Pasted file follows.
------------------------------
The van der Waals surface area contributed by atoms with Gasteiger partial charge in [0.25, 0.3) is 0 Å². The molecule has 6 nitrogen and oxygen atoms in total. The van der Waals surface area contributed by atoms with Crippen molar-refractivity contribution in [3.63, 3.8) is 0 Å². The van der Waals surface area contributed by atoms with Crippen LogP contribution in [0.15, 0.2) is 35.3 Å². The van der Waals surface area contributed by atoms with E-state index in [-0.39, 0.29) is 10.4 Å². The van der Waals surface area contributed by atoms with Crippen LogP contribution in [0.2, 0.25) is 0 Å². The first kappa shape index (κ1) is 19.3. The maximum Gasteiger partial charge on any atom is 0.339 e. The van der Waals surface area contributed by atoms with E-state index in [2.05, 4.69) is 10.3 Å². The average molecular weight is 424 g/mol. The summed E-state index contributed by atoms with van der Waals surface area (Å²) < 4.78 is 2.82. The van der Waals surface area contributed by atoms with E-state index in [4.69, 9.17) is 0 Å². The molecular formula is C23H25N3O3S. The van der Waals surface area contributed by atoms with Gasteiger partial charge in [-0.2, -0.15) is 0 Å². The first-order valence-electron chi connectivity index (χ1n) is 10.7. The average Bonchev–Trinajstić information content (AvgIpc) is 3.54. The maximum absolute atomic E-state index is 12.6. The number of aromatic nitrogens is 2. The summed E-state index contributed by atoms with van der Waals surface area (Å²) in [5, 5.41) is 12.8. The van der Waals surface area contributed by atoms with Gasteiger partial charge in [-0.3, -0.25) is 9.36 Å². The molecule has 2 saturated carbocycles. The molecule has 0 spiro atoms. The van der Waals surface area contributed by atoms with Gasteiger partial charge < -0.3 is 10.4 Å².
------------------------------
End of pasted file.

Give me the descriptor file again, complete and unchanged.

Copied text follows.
The van der Waals surface area contributed by atoms with Gasteiger partial charge in [0.25, 0.3) is 0 Å². The molecule has 6 nitrogen and oxygen atoms in total. The van der Waals surface area contributed by atoms with Crippen molar-refractivity contribution in [3.63, 3.8) is 0 Å². The van der Waals surface area contributed by atoms with Crippen LogP contribution in [0.15, 0.2) is 35.3 Å². The van der Waals surface area contributed by atoms with E-state index in [-0.39, 0.29) is 10.4 Å². The van der Waals surface area contributed by atoms with Crippen LogP contribution in [0.2, 0.25) is 0 Å². The first kappa shape index (κ1) is 19.3. The maximum Gasteiger partial charge on any atom is 0.339 e. The van der Waals surface area contributed by atoms with E-state index in [2.05, 4.69) is 10.3 Å². The average molecular weight is 424 g/mol. The summed E-state index contributed by atoms with van der Waals surface area (Å²) < 4.78 is 2.82. The van der Waals surface area contributed by atoms with E-state index in [4.69, 9.17) is 0 Å². The molecular formula is C23H25N3O3S. The van der Waals surface area contributed by atoms with Gasteiger partial charge in [-0.2, -0.15) is 0 Å². The first-order valence-electron chi connectivity index (χ1n) is 10.7. The average Bonchev–Trinajstić information content (AvgIpc) is 3.54. The maximum absolute atomic E-state index is 12.6. The number of aromatic nitrogens is 2. The summed E-state index contributed by atoms with van der Waals surface area (Å²) in [5, 5.41) is 12.8. The van der Waals surface area contributed by atoms with Gasteiger partial charge in [-0.3, -0.25) is 9.36 Å². The molecule has 2 saturated carbocycles. The molecule has 0 spiro atoms. The van der Waals surface area contributed by atoms with Gasteiger partial charge < -0.3 is 10.4 Å².